He continued: “Companies after Covid were expecting an easier time, having drawn down a lot of their reserves during that period to survive. The elongation of these crises occurring, with the related market slowdown, has murdered firms’ plans.”

Businesses that have operated on small margins are now feeling the pinch as a result of increasing costs, a slower purchase market and reduced income from product transfers pointed out Stephen Perkins, managing director of Yellow Brick Mortgages.

He added: “Where that is the case, consolidation can keep them alive.”

James McGregor, group director of P10 Financial Group, pointed to the “suppressed nature of the current market” as being a driver of the various consolidation and merger deals taking place at the moment. 

He continued: “Now is a great time to take advantage of strategic opportunities for businesses at a much cheaper price.”

Under pressure

Malcolm Davidson, director of UK Moneyman, predicted that there will be more smaller mortgage broker firms opting to consolidate.

He explained: “I hear that some appointed representative broker firms are feeling under pressure to write minimum business levels to be allowed to continue to trade with their network. These firms, typically one or two advisors, may decide to call it a day.”

Bush suggested that the weaknesses are going to become more apparent with the network model, with new FCA requirements coming in from the end of this year meaning that appointed representatives need much closer monitoring and better reporting up the chain.

He added: “This could bring greater consolidation pressures for AR advice firms and networks.”

McGregor predicted that there will be further consolidation, given the fact that many brokers are likely struggling to make ends meet at the moment given the industry’s lending figures.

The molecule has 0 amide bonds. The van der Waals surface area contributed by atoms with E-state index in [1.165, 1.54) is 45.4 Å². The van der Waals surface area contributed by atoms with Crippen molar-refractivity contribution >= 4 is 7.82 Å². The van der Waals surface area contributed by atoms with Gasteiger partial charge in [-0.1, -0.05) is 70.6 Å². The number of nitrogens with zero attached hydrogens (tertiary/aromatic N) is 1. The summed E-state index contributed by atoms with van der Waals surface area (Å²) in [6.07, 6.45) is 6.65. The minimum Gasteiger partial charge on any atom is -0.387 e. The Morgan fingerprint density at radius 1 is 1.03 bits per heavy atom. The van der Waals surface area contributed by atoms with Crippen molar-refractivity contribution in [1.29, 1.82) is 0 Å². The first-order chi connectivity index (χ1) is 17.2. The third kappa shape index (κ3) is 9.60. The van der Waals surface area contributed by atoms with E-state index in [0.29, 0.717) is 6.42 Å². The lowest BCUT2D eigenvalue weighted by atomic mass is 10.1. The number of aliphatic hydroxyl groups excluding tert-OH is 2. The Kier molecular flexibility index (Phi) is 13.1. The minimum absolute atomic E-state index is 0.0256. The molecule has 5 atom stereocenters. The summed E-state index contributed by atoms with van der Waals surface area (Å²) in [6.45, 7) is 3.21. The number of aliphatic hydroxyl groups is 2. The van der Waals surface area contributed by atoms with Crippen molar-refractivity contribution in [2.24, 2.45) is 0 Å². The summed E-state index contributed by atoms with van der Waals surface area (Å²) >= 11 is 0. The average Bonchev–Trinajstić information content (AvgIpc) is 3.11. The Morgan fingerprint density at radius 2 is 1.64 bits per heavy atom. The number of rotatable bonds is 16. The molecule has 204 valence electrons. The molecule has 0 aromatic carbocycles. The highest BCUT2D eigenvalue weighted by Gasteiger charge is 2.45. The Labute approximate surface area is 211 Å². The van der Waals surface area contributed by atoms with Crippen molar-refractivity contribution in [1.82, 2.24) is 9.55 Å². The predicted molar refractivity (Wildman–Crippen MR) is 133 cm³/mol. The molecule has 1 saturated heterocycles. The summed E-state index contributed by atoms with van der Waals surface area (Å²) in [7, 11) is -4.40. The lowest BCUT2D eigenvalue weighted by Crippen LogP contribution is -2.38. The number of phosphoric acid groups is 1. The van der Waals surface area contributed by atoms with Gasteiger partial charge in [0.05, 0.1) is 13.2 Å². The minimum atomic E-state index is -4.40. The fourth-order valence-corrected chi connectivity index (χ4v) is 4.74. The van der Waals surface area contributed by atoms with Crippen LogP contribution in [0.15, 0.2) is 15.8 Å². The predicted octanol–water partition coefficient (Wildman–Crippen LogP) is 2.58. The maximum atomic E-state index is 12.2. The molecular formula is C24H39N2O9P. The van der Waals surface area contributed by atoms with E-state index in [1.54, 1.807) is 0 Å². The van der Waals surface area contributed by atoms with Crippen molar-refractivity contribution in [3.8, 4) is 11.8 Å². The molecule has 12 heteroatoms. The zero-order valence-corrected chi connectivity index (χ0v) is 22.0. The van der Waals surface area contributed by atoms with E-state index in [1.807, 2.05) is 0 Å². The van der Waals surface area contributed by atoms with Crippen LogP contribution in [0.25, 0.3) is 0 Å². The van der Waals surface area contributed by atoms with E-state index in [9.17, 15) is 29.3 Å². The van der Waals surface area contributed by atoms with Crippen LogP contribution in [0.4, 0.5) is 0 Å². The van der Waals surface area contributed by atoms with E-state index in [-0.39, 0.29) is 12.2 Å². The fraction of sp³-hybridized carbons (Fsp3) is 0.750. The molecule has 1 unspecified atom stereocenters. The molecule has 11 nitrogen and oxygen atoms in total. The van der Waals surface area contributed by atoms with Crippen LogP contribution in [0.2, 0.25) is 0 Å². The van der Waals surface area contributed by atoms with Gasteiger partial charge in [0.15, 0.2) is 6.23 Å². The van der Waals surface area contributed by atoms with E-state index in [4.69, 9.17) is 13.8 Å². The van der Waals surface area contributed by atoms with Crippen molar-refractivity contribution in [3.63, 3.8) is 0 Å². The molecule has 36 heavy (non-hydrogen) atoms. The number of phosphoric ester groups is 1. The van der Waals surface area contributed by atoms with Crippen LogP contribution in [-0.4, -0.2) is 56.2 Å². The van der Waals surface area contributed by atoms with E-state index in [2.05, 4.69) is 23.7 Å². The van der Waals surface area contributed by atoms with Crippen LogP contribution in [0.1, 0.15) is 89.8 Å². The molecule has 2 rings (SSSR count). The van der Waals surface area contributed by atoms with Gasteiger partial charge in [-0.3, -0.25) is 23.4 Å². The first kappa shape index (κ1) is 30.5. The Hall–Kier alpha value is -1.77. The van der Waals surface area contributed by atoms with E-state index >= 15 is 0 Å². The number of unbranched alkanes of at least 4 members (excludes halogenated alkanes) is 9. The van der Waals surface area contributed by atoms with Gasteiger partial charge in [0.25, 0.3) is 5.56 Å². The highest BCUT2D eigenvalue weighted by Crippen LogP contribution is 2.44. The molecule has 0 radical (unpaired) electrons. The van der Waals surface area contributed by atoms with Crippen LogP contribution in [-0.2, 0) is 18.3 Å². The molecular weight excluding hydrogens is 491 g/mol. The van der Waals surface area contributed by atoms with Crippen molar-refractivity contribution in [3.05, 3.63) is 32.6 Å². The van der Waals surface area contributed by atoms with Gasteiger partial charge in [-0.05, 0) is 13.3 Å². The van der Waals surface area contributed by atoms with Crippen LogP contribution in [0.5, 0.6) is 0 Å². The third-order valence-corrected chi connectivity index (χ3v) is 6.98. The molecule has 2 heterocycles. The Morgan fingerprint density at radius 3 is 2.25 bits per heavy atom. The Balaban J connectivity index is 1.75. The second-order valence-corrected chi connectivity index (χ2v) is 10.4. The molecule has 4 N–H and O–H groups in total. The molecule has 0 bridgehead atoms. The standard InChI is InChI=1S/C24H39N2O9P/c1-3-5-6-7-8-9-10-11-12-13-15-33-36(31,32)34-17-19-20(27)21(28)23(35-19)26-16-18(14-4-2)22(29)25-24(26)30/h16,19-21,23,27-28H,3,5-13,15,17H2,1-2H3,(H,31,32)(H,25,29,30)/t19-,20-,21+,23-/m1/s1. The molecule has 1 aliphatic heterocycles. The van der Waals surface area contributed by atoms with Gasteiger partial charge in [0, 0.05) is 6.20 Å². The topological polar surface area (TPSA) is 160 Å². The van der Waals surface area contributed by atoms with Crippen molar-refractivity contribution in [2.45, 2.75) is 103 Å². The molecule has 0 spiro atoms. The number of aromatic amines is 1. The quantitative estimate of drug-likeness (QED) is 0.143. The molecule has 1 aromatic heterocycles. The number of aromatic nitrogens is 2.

“This opens up the door for further consolidation and more opportunities,” he concluded.

Getting creative

Davidson noted that a particular challenge for smaller firms looking to sell up comes in working out a value. He suggested this is always difficult as, unlike with IFAs, there is no residual income.

He continued: “It is unlikely that they will receive a large cash sum when they sell up and may need to look at more creative exit strategies.”

Is consolidation welcome?

McGregor said he was torn on whether consolidation was a good thing, noting that it usually leads to more professional set-ups across the industry, and that this raises both the standard and reputation of the sector.

However, he added: “The only thing that can cause issues is that a lot of networks operate like legalised mafias so it just allows them more power when they consolidate. Less choice usually leads to worse outcomes in any industry.”

Stewart argued that the advice industry is “ripe for disruption”, but there is a lack of direction and disjointed thinking.

He concluded: “I daresay we will  carry on patching up the sector rather than trying to fix it.”